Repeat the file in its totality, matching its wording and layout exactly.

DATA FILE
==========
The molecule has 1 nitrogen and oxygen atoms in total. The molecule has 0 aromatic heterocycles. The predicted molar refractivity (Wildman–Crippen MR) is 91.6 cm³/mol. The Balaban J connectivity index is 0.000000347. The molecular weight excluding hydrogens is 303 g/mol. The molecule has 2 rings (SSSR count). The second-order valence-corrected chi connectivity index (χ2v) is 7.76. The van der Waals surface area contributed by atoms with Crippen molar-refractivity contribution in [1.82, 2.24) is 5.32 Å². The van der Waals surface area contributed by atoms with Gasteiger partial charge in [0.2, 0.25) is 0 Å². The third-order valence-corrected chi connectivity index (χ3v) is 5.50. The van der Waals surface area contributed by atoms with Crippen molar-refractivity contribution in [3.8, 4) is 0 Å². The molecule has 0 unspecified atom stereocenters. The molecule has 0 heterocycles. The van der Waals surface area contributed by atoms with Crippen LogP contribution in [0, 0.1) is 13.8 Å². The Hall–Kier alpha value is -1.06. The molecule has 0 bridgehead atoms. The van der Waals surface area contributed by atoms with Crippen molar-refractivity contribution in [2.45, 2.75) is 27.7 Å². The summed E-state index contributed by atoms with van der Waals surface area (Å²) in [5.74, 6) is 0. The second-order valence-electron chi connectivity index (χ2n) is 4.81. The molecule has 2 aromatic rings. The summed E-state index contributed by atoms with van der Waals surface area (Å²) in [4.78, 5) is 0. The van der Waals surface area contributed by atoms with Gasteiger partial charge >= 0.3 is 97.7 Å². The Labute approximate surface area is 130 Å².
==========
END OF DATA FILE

The molecule has 1 nitrogen and oxygen atoms in total. The molecule has 0 aromatic heterocycles. The predicted molar refractivity (Wildman–Crippen MR) is 91.6 cm³/mol. The Balaban J connectivity index is 0.000000347. The molecular weight excluding hydrogens is 303 g/mol. The molecule has 2 rings (SSSR count). The second-order valence-corrected chi connectivity index (χ2v) is 7.76. The van der Waals surface area contributed by atoms with Crippen molar-refractivity contribution in [1.82, 2.24) is 5.32 Å². The van der Waals surface area contributed by atoms with Gasteiger partial charge in [0.2, 0.25) is 0 Å². The third-order valence-corrected chi connectivity index (χ3v) is 5.50. The van der Waals surface area contributed by atoms with Crippen molar-refractivity contribution in [3.8, 4) is 0 Å². The molecule has 0 unspecified atom stereocenters. The molecule has 0 heterocycles. The van der Waals surface area contributed by atoms with Crippen LogP contribution in [0, 0.1) is 13.8 Å². The Hall–Kier alpha value is -1.06. The molecule has 0 bridgehead atoms. The van der Waals surface area contributed by atoms with Crippen molar-refractivity contribution in [2.45, 2.75) is 27.7 Å². The summed E-state index contributed by atoms with van der Waals surface area (Å²) in [5.74, 6) is 0. The second-order valence-electron chi connectivity index (χ2n) is 4.81. The molecule has 2 aromatic rings. The summed E-state index contributed by atoms with van der Waals surface area (Å²) in [4.78, 5) is 0. The van der Waals surface area contributed by atoms with Gasteiger partial charge >= 0.3 is 97.7 Å². The Labute approximate surface area is 130 Å².